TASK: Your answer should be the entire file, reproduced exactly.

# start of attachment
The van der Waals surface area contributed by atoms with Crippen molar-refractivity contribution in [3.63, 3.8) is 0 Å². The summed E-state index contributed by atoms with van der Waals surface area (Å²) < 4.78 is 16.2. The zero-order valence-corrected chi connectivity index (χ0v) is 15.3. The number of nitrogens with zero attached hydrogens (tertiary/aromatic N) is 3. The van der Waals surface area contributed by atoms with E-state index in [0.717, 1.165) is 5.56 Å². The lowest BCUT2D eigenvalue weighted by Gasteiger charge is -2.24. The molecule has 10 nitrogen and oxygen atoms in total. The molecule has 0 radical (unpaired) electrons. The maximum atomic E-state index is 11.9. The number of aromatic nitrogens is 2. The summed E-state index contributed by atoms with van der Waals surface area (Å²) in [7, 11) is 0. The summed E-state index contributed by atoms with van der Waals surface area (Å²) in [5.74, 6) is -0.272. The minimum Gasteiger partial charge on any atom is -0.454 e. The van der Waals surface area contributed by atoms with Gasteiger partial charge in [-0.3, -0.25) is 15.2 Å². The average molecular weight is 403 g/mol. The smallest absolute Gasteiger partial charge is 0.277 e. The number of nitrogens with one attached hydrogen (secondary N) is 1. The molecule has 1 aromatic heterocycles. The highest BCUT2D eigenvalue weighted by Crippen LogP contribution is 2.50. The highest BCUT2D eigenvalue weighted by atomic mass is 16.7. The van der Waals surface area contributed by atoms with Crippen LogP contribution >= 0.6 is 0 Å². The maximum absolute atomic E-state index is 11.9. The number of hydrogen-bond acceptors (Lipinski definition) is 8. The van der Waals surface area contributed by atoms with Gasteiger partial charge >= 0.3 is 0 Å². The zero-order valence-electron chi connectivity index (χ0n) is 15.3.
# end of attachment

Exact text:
The van der Waals surface area contributed by atoms with Crippen molar-refractivity contribution in [3.63, 3.8) is 0 Å². The summed E-state index contributed by atoms with van der Waals surface area (Å²) < 4.78 is 16.2. The zero-order valence-corrected chi connectivity index (χ0v) is 15.3. The number of nitrogens with zero attached hydrogens (tertiary/aromatic N) is 3. The van der Waals surface area contributed by atoms with E-state index in [0.717, 1.165) is 5.56 Å². The lowest BCUT2D eigenvalue weighted by Gasteiger charge is -2.24. The molecule has 10 nitrogen and oxygen atoms in total. The molecule has 0 radical (unpaired) electrons. The maximum atomic E-state index is 11.9. The number of aromatic nitrogens is 2. The summed E-state index contributed by atoms with van der Waals surface area (Å²) in [7, 11) is 0. The summed E-state index contributed by atoms with van der Waals surface area (Å²) in [5.74, 6) is -0.272. The minimum Gasteiger partial charge on any atom is -0.454 e. The van der Waals surface area contributed by atoms with Gasteiger partial charge in [-0.3, -0.25) is 15.2 Å². The average molecular weight is 403 g/mol. The smallest absolute Gasteiger partial charge is 0.277 e. The number of nitrogens with one attached hydrogen (secondary N) is 1. The molecule has 1 aromatic heterocycles. The highest BCUT2D eigenvalue weighted by Crippen LogP contribution is 2.50. The highest BCUT2D eigenvalue weighted by atomic mass is 16.7. The van der Waals surface area contributed by atoms with Crippen LogP contribution >= 0.6 is 0 Å². The maximum absolute atomic E-state index is 11.9. The number of hydrogen-bond acceptors (Lipinski definition) is 8. The van der Waals surface area contributed by atoms with Gasteiger partial charge >= 0.3 is 0 Å². The zero-order valence-electron chi connectivity index (χ0n) is 15.3.